Dan GriffinWelcome to the eighth edition of the JW Secure Informer, our bi-monthly newsletter. This is an opportunity to share what’s on our radar, specifically with respect to enterprise network security, but also regarding IT and business more generally.

The Informer is intended to be useful content and good for a quick read. So if it’s just clutter in your inbox, we’ve failed, and I hope you’ll let us know.

IPv4 Address Exhaustion

To paraphrase Bono, there’s been a lot of talk about IPv4 address exhaustion lately. Mainly, many too much talk. Yes, the last major blocks of IPv4 addresses are being allocated this year. And yes, in the regions of high demand – Asia, Europe, North America – that’s going to be a problem sooner rather than later. But proponents of IPv6 have been warning us about this for nearly 20 years. Two questions persist: whose problem is this, really, and when is “soon”? (Or to quote Morrissey, how soon is now?)

The current argument for IPv6 reminds me of the old argument for investing your money in land: they aren’t making any more of it [land/IPv4 addresses], so scarcity is inevitable. But as the recent economic collapse reminds us, just because something seems like a good investment in the long run, doesn’t mean it’s a good one in the short term. Should the average company be investing time and money in IPv6 in the short term?

That brings us back to the question about whose problem this is. First, rest assured that the internet service providers – cable and phone companies – are going to continue to provide internet connectivity to their users. To the vast majority of the population, nobody cares how they do it. But those companies represent one group that needs to care.

Second, in the technology world, compelling scenarios are starting to emerge for IPv6 use in the large enterprise. Thus, there is a competitive motivation for software and hardware vendors who sell in that space to ensure that their offerings are at least compatible with IPv6. Mainstream network protocol stacks make that easy to do, although it’s still possible to screw it up at the application layer.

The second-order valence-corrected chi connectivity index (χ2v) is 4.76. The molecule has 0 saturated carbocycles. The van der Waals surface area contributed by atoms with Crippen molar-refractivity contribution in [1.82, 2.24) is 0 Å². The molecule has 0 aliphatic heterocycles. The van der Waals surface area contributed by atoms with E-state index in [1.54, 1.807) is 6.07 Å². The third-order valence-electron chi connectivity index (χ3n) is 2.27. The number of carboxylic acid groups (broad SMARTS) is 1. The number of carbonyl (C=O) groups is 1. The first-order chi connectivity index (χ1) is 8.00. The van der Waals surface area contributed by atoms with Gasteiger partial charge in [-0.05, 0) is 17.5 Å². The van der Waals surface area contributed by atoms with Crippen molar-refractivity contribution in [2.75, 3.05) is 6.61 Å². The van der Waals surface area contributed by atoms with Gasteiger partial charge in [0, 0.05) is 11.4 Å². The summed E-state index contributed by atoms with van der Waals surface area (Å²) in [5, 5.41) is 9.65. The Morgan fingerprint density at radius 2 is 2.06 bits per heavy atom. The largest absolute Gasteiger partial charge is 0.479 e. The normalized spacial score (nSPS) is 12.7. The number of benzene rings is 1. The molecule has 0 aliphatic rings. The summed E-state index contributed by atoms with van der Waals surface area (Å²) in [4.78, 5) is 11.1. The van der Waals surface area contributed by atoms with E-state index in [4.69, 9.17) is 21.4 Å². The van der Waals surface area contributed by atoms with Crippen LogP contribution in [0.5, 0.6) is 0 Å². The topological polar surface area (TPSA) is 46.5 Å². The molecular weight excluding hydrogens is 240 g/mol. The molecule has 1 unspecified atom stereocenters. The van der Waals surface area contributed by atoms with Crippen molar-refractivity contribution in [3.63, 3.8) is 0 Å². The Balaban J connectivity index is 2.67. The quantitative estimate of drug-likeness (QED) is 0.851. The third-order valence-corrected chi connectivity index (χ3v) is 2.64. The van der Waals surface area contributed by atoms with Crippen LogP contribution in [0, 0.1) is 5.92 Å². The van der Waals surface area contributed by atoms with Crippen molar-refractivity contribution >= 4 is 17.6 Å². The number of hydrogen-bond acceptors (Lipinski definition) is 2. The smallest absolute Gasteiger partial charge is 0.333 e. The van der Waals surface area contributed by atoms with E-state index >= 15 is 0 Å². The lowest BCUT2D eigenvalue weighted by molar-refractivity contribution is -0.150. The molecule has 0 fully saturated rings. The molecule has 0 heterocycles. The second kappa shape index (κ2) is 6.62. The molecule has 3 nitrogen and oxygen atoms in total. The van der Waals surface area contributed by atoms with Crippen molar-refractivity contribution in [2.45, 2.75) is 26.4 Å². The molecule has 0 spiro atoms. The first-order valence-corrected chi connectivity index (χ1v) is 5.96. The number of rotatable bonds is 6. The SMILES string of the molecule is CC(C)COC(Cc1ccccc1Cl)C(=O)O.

Thus, continuing the real estate investment analogy, buy property if you need a place to live. Otherwise, put your extra time and money somewhere else.

Recent blog posts on IPv6:


Seattle Entrepreneur Community: Broke or Evergreen?

I’m leaning toward evergreen. For the past several years I’ve had the opportunity to serve as a judge during the University of Washington’s Business Plan Competition investment round. The breadth and quality of business opportunities is consistently impressive, and this year was no exception. Looking at the Sweet 16 Teams for 2011, the medical device space is well-represented, as are green-tech and mobile.

Seattle has a scrappy entrepreneur community. But, as I discussed in a recent blog post entitled Seattle entrepreneurs – connecting the neurons (based on a post by Mark Suster in TechCrunch), it could be better. The bottom line is that the same opportunities for strengthening the local business community exist just about everywhere, and it’s all about connecting: big companies with small ones, entrepreneurs with investors, talent with opportunity. So stay active, and network, network, network!